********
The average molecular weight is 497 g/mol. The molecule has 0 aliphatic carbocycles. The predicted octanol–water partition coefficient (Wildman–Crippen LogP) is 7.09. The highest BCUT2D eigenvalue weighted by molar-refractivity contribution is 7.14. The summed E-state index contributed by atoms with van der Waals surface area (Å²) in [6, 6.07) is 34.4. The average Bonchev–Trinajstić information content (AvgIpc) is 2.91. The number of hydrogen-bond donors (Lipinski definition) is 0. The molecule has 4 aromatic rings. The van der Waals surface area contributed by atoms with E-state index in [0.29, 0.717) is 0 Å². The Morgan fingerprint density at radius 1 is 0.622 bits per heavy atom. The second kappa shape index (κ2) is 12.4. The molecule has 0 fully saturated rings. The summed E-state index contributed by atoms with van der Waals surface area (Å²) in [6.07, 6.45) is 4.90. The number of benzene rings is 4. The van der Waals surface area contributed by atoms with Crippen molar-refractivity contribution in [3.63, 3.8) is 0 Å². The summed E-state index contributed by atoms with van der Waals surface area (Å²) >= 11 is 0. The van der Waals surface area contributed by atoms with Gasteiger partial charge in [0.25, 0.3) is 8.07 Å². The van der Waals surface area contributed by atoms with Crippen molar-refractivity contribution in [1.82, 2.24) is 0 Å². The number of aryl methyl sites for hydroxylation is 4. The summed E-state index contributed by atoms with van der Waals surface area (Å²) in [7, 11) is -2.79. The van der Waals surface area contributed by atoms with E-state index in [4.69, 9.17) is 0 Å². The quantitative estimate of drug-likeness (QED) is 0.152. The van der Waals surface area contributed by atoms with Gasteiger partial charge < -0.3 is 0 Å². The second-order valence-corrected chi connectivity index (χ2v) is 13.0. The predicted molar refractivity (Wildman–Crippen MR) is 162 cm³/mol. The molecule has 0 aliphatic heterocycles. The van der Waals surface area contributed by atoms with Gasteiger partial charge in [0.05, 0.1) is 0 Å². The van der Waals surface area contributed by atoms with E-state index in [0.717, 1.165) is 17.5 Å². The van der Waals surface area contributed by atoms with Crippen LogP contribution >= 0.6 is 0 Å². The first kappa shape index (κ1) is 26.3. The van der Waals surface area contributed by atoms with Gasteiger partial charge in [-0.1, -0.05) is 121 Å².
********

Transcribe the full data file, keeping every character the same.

The average molecular weight is 497 g/mol. The molecule has 0 aliphatic carbocycles. The predicted octanol–water partition coefficient (Wildman–Crippen LogP) is 7.09. The highest BCUT2D eigenvalue weighted by molar-refractivity contribution is 7.14. The summed E-state index contributed by atoms with van der Waals surface area (Å²) in [6, 6.07) is 34.4. The average Bonchev–Trinajstić information content (AvgIpc) is 2.91. The number of hydrogen-bond donors (Lipinski definition) is 0. The molecule has 4 aromatic rings. The van der Waals surface area contributed by atoms with E-state index in [0.29, 0.717) is 0 Å². The Morgan fingerprint density at radius 1 is 0.622 bits per heavy atom. The second kappa shape index (κ2) is 12.4. The molecule has 0 fully saturated rings. The summed E-state index contributed by atoms with van der Waals surface area (Å²) in [6.07, 6.45) is 4.90. The number of benzene rings is 4. The van der Waals surface area contributed by atoms with Crippen molar-refractivity contribution in [3.63, 3.8) is 0 Å². The summed E-state index contributed by atoms with van der Waals surface area (Å²) >= 11 is 0. The van der Waals surface area contributed by atoms with Gasteiger partial charge in [0.25, 0.3) is 8.07 Å². The van der Waals surface area contributed by atoms with Crippen molar-refractivity contribution in [1.82, 2.24) is 0 Å². The number of aryl methyl sites for hydroxylation is 4. The summed E-state index contributed by atoms with van der Waals surface area (Å²) in [7, 11) is -2.79. The van der Waals surface area contributed by atoms with E-state index in [4.69, 9.17) is 0 Å². The quantitative estimate of drug-likeness (QED) is 0.152. The van der Waals surface area contributed by atoms with Gasteiger partial charge < -0.3 is 0 Å². The second-order valence-corrected chi connectivity index (χ2v) is 13.0. The predicted molar refractivity (Wildman–Crippen MR) is 162 cm³/mol. The molecule has 0 aliphatic heterocycles. The van der Waals surface area contributed by atoms with Gasteiger partial charge in [0.05, 0.1) is 0 Å². The van der Waals surface area contributed by atoms with E-state index in [0.717, 1.165) is 17.5 Å². The van der Waals surface area contributed by atoms with Crippen LogP contribution >= 0.6 is 0 Å². The first kappa shape index (κ1) is 26.3. The van der Waals surface area contributed by atoms with Gasteiger partial charge in [-0.1, -0.05) is 121 Å².